KitKat Android Version 4.4.4 on a Samsung Galaxy Player 5

Discussion in 'Samsung' started by Hook, Mar 21, 2015.

  1. jigwashere

    jigwashere Life is a circus!

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    240 means smaller dots as long as an inch = an inch. You can fit more dots in an inch. It doesn't relate to pixels. But when you change DPI settings on your device, you're changing the scale. An inch could be bigger or smaller, depending on your setting. If your device was designed so that an inch equals 240 dots, when you give it a lower number, you're changing the size of the inch.
     
  2. Mi An

    Mi An Nexus Refugee

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    I think it would help if you referred to virtual pixels as Vixels and software adjusted inches as Virtual Inches, or Vinches. Not so much with comprehension, I just think it sounds funny and is almost seasonally appropriate (The Vinch that Stole Christmas while we were distracted trying to understand Vixels).
     
  3. raspabalsa

    raspabalsa Brain stuck BogoMipping

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    Also, vpv * looks kinds of cute (keeping in the spirit of the season)

    Did you realize that the word "vixel" is the contraction of two words, one of which is also a contracion (pixel, from picture and element). So it's a nested contraction, or nestraction.
    Time for coffee! Yay!

    * vixels per vinch
     
    Last edited: Nov 30, 2015
  4. Hook

    Hook Phone Killer ;-) Arrrrr...f

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    Vixels and vinches and warm woolen mittens. These are a few of my faaaaavorite things.... :vbeek: :vbgrin:
     
  5. scjjtt

    scjjtt A Former Palm User

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    You guys are killing me - great imagination & humor!

    Sent from my S4 using Tapatalk
     
  6. RickAgresta

    RickAgresta Peanut, leader of the Peanutty Forces

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    isn't Vixel one of Santa's 8 tiny reindeer?
     
  7. raspabalsa

    raspabalsa Brain stuck BogoMipping

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    So tiny Santa would need 200 (or 240 depending on his personal preference) to haul his sleigh... or would that be to inch his sleigh (since they're so tiny)? For that matter, would that be a sleigh, a sledge, or a sled? I never did quite get the difference.
     
  8. EdmundDantes

    EdmundDantes Mobile Deity

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    But that would suggest you can't increase resolution, only decrease it (combine pixels into a larger virtual pixel). That's where, regardless of the terminology of dpi or ppi, I don't see how these software things increase resolution?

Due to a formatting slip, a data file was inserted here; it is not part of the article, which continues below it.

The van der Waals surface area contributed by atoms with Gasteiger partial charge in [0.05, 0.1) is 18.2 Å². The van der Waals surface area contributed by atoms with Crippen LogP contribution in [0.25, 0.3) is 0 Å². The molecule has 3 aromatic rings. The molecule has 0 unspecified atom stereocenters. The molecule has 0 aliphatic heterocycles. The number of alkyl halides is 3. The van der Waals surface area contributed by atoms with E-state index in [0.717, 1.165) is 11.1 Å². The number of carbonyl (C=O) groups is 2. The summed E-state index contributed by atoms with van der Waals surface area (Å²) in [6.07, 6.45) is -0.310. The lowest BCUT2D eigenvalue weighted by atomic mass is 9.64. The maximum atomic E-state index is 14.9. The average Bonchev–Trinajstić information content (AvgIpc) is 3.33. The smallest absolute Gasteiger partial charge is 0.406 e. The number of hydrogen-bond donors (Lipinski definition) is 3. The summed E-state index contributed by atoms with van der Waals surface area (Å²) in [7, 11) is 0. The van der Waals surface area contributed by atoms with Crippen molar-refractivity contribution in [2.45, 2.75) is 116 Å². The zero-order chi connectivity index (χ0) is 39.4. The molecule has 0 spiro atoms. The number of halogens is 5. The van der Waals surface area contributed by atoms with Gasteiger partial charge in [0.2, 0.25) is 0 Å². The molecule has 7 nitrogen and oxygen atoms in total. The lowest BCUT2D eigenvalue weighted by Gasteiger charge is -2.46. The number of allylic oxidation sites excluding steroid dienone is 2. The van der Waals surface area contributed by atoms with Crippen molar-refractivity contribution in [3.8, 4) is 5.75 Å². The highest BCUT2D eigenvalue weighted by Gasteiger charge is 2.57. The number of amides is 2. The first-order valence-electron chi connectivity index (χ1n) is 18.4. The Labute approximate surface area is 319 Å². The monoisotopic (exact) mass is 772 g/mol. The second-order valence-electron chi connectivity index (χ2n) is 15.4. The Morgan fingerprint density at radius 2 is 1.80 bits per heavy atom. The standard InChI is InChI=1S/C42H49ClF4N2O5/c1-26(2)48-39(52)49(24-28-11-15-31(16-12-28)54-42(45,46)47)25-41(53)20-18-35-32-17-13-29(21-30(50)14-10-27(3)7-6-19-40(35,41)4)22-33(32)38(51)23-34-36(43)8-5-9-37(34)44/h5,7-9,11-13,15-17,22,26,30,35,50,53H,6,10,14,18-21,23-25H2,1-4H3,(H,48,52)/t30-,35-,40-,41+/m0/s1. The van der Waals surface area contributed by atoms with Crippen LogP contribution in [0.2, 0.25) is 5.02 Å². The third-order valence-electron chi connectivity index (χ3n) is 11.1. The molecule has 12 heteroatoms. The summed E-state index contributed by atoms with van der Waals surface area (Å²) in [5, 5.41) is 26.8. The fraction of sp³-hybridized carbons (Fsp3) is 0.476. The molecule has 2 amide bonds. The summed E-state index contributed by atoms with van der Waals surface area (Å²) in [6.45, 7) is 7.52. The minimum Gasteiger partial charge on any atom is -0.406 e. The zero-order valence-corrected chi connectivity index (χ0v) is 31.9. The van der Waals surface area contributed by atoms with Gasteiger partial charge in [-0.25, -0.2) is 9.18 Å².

9. jigwashere

    jigwashere Life is a circus!

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    You can increase or decrease resolution within the physical limits of the device. So, I think you're understanding correctly: you cannot increase resolution beyond the physical number of pixels. Furthermore, the device is probably set to maximum resolution out of the box. Therefore, end users can only reconfigure to a lower resolution. And since the screen size doesn't change (a 5.5" screen is always going to be a 5.5" screen), lowering the resolution results in images appearing larger (and less crisp) on the screen.

    DPI settings are supposed to be chosen for the device based on Android standards for the resolution (number of pixels), the size and the shape of the screen. DPI cannot exceed the physical limits, either. If there are only 240 pixels in a square inch, well, then DPI cannot be greater than 240. But I doubt DPI is set to maximum out of the box.

    The bottom line is this: I barely understand this stuff, and I'm not confident about what I think I know. :) The point I was making originally is that changing DPI does not change resolution, and I tried to explain why decreasing resolution causes images to appear bigger and decreasing DPI, images appear smaller. When you change DPI, you're changing how many dots are in an inch. When you do that, if you're not changing the size or density of the dots, the "inch" changes in size. An inch no longer equals an inch. And that, my friend, hurts my head. :)
     
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  10. EdmundDantes

    EdmundDantes Mobile Deity

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    That's my understanding too, so how did Hook improve his screen res.? The only way would be if the standard set-up out of the box is not the maximum resolution. I'm not doubting it works (the photos show it does); but it does confuse me.
     
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